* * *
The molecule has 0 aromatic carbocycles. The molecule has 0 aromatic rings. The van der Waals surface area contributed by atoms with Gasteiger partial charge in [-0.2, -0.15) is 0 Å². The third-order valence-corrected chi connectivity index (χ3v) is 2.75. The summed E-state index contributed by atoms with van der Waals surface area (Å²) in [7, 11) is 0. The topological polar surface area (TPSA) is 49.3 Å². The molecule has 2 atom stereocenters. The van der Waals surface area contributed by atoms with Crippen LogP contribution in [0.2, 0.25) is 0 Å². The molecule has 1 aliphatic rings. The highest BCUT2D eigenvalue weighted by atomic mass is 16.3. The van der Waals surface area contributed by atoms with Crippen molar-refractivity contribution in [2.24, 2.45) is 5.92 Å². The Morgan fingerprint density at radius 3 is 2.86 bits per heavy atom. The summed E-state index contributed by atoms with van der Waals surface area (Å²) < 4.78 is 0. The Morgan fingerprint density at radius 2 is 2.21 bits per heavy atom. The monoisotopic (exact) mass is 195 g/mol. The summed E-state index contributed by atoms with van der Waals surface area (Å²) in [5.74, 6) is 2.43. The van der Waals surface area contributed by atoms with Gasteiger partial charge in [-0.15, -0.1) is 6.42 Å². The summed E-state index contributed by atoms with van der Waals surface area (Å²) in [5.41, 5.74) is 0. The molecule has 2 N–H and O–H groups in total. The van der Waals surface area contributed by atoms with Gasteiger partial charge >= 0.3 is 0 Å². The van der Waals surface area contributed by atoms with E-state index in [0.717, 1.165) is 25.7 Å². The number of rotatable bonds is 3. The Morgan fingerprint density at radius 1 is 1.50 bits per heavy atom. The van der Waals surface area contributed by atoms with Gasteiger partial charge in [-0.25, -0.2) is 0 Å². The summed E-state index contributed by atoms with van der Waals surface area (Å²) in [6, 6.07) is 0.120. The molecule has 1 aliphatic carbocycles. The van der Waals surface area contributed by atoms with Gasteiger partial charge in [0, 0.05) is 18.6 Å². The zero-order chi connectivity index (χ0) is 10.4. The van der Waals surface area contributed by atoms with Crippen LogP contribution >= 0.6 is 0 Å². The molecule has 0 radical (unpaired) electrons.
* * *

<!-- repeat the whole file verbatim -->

The molecule has 0 aromatic carbocycles. The molecule has 0 aromatic rings. The van der Waals surface area contributed by atoms with Gasteiger partial charge in [-0.2, -0.15) is 0 Å². The third-order valence-corrected chi connectivity index (χ3v) is 2.75. The summed E-state index contributed by atoms with van der Waals surface area (Å²) in [7, 11) is 0. The topological polar surface area (TPSA) is 49.3 Å². The molecule has 2 atom stereocenters. The van der Waals surface area contributed by atoms with Crippen LogP contribution in [0.2, 0.25) is 0 Å². The molecule has 1 aliphatic rings. The highest BCUT2D eigenvalue weighted by atomic mass is 16.3. The van der Waals surface area contributed by atoms with Crippen molar-refractivity contribution in [2.24, 2.45) is 5.92 Å². The Morgan fingerprint density at radius 3 is 2.86 bits per heavy atom. The summed E-state index contributed by atoms with van der Waals surface area (Å²) < 4.78 is 0. The Morgan fingerprint density at radius 2 is 2.21 bits per heavy atom. The monoisotopic (exact) mass is 195 g/mol. The summed E-state index contributed by atoms with van der Waals surface area (Å²) in [5.74, 6) is 2.43. The van der Waals surface area contributed by atoms with Gasteiger partial charge in [-0.15, -0.1) is 6.42 Å². The summed E-state index contributed by atoms with van der Waals surface area (Å²) in [5.41, 5.74) is 0. The molecule has 2 N–H and O–H groups in total. The van der Waals surface area contributed by atoms with Gasteiger partial charge >= 0.3 is 0 Å². The van der Waals surface area contributed by atoms with E-state index in [0.717, 1.165) is 25.7 Å². The number of rotatable bonds is 3. The Morgan fingerprint density at radius 1 is 1.50 bits per heavy atom. The van der Waals surface area contributed by atoms with Gasteiger partial charge in [-0.25, -0.2) is 0 Å². The summed E-state index contributed by atoms with van der Waals surface area (Å²) in [6, 6.07) is 0.120. The molecule has 1 aliphatic carbocycles. The van der Waals surface area contributed by atoms with Gasteiger partial charge in [0, 0.05) is 18.6 Å². The zero-order chi connectivity index (χ0) is 10.4. The van der Waals surface area contributed by atoms with Crippen LogP contribution >= 0.6 is 0 Å². The molecule has 0 radical (unpaired) electrons.